Just as we breathe a big sigh of relief and a prayer of thanks that the crops are finally in… albeit late, it’s time to cut hay, cultivate, mow as well as pack the trailer for my next show (Allentown Art Festival this weekend) and do three nights a week of lacrosse practices.


The potager layout… before.

This year I decided to splurge and purchased one of those handy Mantis garden tillers for the vegetable garden. It is very light-weight and its narrow width works well in the small beds of my potager. Speaking of which, the potager is almost completely planted… I’m thrilled! I think this year it will be a delight for the eyes and the tastebuds.

Getting started with planting.

I always “plan” to put a “plan” on paper before I start planting… but I never do. It feels like painting when I am out there planting on the fly- thinking about lines, shape, color and repetition. At least this year I do have rows marked and I plan to do an “after” drawing of what is there for next year’s reference. I have threatened everyone that they will “rue the day” if they touch my plant markers as this is the first year that I am actually using them to keep track of which varieties grow/taste better than others.

The Mr and Mrs.

I’m thrilled this year to have an Eastern Bluebird family in a nesting box right under the studio windows on our rose arbor!  It has been such a joy watching the coming and going of those busy parents. The male will come right out to the potager when I am there and perch on the pea trellises or tomato stakes. After years of never even seeing a glimpse of the elusive New York State Bird… its wonderful to have a family of them living here next to the garden.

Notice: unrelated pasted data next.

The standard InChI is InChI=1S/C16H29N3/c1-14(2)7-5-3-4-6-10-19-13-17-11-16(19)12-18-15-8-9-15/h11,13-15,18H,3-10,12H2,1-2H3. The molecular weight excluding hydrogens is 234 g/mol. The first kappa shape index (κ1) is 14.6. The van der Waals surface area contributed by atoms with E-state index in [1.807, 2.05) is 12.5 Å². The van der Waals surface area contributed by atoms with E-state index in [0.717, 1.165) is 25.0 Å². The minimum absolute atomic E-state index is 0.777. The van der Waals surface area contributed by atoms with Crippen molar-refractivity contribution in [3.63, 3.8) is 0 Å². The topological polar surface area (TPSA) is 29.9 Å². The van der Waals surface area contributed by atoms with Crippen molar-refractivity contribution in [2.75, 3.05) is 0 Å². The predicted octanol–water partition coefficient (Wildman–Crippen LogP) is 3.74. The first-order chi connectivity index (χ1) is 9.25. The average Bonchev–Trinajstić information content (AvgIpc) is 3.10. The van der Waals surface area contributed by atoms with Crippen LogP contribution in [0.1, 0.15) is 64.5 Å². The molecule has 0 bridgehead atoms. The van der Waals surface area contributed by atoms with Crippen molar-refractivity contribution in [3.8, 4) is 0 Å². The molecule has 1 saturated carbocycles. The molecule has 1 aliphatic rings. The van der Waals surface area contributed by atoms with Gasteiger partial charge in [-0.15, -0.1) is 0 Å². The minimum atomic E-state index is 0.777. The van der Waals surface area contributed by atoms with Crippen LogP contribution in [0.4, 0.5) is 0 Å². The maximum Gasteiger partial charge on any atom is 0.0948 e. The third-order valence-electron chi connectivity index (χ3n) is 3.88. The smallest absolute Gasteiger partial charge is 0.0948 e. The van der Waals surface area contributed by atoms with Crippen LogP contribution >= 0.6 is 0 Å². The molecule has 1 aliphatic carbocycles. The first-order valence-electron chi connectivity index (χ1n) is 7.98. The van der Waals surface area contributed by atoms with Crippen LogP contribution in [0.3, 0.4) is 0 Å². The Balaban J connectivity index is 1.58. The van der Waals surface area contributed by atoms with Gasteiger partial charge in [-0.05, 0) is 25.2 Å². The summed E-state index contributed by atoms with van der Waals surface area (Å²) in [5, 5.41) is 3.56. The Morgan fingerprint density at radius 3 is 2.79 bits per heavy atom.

Outside the studio window.

So friends, thanks for stopping by. I will soon be posting some recent paintings that I’ve been working on, a great list of vegetable gardening references, potager progress, and a fun French-themed dinner menu you will not want to miss. Now let’s all get to work on enjoying the upcoming LAZY days of summer as demonstrated by Pongo the cat.

Pongo taking his afternoon nap.

 

 




It’s great to give!

Hi Friends! I wanted to post a quick note about AmpleHarvest.org and encourage those of you who have grown extra produce in your gardens this summer to consider finding a local food pantry and donating some of your excess produce to families who have been hit hard by the economy.

I did a quick search by entering my zip code on their website and found 3 food pantries within 12 miles of me. Pretty neat. So when your family has had enough of those zucchini, squash or whatever… go here and find a place where your excess will be greatly appreciated!

Big thanks to my twitter friends at TheSoilSisters.com for posting info about AmpleHarvest.org and reminding me to share the blessings! Check them out… you will be glad that you did.

Have a great day!

Michelle




Potager Progress

My vegetable garden expansion took place last spring. Farmboy was busy farming, the ground was workable and I had the skid steer! My exisiting vegetable garden was a series of 9 raised beds about 3 ft wide by 5 ft. long running north to south. My sister kindly pointed out that it looked like a graveyard. I’m not a rectangle with rows kind of gal. I need paths. A destination. It needs to charm me, enchant me… maybe I just wanted a place for the kids to play without stepping all over everything. I needed paths. I digress.

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View of old garden raised beds (early spring). Note playset in background… picture two-story state of the art chicken condo in a couple of years. Don’t tell the kids.